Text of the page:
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Anita Rani

Anita Rani on women in TV

As a successful TV presenter, do you ever feel a pressure to dress in a particular way?
Female TV presenters always feel under pressure to dress or think about clothes in ways our male colleagues don’t have to. I’m always conscious of making a mistake or wearing something that could be considered inappropriate because I know that’s what everyone has their eyes on. Men don’t have that pressure or that level of attention on what they wear.

I’m fortunate because the decisions can be taken out of my hands depending on the type of programme I’m presenting and its helpful when bosses provide a thorough brief, but I still make mistakes with what I wear and the media aren’t shy about using it for headlines.

Are you ever conscious of being subjected to comments in response to what you’re wearing?
Yes, absolutely. I receive lots of unhelpful comments on social media every time I wear something considered in appropriate by some. I can’t even wear a pair of shorts on Countryfile without it motivating some sort of hysterical debate. It’s very annoying because I know my male colleagues can happily wear shorts without becoming the centre of attention or being judged in one way or another. However, I don’t take the comments too seriously as I believe viewers are more interested in what I have to say than what I’m wearing.

Do you think male colleagues have it a lot easier than women when it comes to a dress code?
Men have it so much easier when it comes to clothes. Men aren’t subjected to the same level of scrutiny on what they wear. Women are accused of being hungover or sick when they dress casually for work, this simply doesn’t happen to men when they choose to dress down. It can have a real impact on a woman’s confidence and can cause women to feel insecure if they know they have potentially hurtful comments incoming if they dress anything but immaculately.

Is it annoying? Of course it is. We want to move into a world where women are judged for the quality of work that we do rather than what we wear. Amazing A-list ­actresses have been in phenomenal films and when they go on the red carpet the first thing people say is, ‘who are you wearing?’ The idea that ­people would ask Cate Blanchett about the dress she’s wearing rather than knowing about the role she is ­doing is ludicrous.

Have you ever felt pressure to wear something for work that didn’t quite reflect your character or what you’d ordinarily choose to wear?
I felt a lot of pressure to dress more glamorously when I first started presenting on TV. I was a very casual dresser back then. I got my first lipstick at the age of 24 for my first presenting gig ­because I thought “Oh, I’m going to be on TV, I’d better wear lipstick.” In Bradford I worked in radio then as a researcher in music TV, it was all very casual. So I bought lipstick and makeup and got my friend to make me a top, and she made a busty top. My mum was horrified. Her casual daughter was suddenly exposing ­everything on TV.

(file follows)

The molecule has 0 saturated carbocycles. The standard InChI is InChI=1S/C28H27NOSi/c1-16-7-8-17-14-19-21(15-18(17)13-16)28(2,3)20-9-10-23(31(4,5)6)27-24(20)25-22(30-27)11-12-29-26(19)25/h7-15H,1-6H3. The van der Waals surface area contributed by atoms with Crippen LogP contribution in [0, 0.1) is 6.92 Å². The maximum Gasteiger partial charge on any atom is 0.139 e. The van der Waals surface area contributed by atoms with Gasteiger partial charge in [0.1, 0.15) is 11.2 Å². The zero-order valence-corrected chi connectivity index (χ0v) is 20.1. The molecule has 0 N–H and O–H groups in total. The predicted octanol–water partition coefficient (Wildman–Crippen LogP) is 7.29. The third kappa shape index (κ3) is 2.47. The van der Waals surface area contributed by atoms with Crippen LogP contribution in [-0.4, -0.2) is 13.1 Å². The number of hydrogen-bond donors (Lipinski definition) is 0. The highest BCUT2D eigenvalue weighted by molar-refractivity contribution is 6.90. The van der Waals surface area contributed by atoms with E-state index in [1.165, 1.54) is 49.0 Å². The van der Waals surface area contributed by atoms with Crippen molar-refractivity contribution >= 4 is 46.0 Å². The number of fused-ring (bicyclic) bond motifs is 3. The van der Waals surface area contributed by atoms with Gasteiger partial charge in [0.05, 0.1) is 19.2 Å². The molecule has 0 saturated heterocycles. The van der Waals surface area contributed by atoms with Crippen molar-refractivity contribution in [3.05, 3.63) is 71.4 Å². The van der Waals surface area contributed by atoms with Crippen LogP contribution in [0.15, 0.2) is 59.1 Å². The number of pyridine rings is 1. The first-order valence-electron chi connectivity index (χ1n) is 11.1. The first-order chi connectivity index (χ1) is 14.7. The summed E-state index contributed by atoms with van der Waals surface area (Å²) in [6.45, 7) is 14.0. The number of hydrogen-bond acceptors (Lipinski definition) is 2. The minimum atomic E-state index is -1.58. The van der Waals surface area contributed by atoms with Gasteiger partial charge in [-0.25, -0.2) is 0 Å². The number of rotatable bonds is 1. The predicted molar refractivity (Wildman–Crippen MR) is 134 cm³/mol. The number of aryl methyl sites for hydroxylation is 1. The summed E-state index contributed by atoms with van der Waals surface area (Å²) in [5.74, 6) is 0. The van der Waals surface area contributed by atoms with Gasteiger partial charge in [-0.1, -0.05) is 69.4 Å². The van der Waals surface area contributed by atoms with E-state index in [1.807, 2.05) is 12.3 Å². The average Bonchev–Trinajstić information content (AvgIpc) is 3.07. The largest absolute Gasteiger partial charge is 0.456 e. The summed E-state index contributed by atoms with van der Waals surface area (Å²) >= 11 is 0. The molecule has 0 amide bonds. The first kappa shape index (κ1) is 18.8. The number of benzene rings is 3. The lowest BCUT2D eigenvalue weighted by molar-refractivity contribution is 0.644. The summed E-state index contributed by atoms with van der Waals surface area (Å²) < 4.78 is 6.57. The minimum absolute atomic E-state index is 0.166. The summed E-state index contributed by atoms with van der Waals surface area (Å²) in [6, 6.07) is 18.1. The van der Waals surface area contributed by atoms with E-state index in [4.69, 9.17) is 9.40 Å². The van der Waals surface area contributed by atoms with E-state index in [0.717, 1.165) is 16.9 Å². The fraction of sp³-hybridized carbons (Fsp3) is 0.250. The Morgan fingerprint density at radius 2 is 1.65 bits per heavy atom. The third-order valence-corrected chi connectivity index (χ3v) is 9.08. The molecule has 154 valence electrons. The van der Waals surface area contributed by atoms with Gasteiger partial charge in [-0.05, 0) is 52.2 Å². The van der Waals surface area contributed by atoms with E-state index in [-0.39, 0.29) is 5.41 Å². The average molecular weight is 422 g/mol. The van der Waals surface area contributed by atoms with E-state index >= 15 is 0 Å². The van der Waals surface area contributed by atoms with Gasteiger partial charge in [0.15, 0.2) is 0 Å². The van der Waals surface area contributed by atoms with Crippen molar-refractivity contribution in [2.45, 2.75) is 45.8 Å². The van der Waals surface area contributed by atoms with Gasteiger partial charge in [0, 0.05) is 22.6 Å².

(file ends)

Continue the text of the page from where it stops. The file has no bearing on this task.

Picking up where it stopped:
I was so far out of my comfort zone every time I was expected to wear glamorous clothes, high heels or even makeup. I felt very uncomfortable but I’ve started to accept that side of the industry as I’ve become more experienced.

Do you believe that women have to dress differently when they’re in positions of power?
Women shouldn’t need to dress differently or supposedly adopt clothes associated with men when they’re in positions of power, but unfortunately sometimes women do feel the need to dress a particular way in order to climb the ranks. It’s a very old fashioned idea and we need to ditch it and leave it in the past.

The conversation on what is and isn’t acceptable to wear to work is coming to light now and that can only be a good thing. I think each office and work environment needs to look at what’s happening and make clear what’s acceptable and what’s not acceptable.

Why do you think that women have it harder when it comes to dressing for work?
In some working environments we still have this old fashioned almost Mad Men expectation of women to dress a certain way. It’s also probably this generational gap that is happening, the world is moving very fast now. You have a generation of men at the top of the tree in their mid to late 50s and young, powerful 24-year-old uni grad women coming into the workplace who live in a really different world. There’s lots of cultural shift and expectations of a different generation.

What do you think to a potential call for an equal opportunities dress code? What do you think this could do for women?
I’m optimistically thinking we’re in a really positive time for women, when such issues are becoming topics of conversation and it will encourage change. This isn’t about criticising men, because they’re often acting unconsciously or behaving in a way which society has taught them is fine to behave, but it is time to change that and it has been for a long while. Men can play an active role in encouraging this change and step in on unacceptable behaviour.

I believe that we can make the workplace more pleasant for women. We have a job to do and its unnecessary for us to deal with this extra pressure and attention. It’s about being able to do your job to the best of your ability and that’s it.

I feel so glad I’m a woman now, that this is happening in my time and that I’m able to talk about it. That I’m able to use my voice as a woman on TV and say I support this. To ­support women in the ­workplace and to be treated the same as men.

Anita Rani was speaking on behalf of online job boards totaljobs as part of their campaign highlighting the impact that office dress codes have on employee well-being. Interview supplied by FRANK PR Agency.

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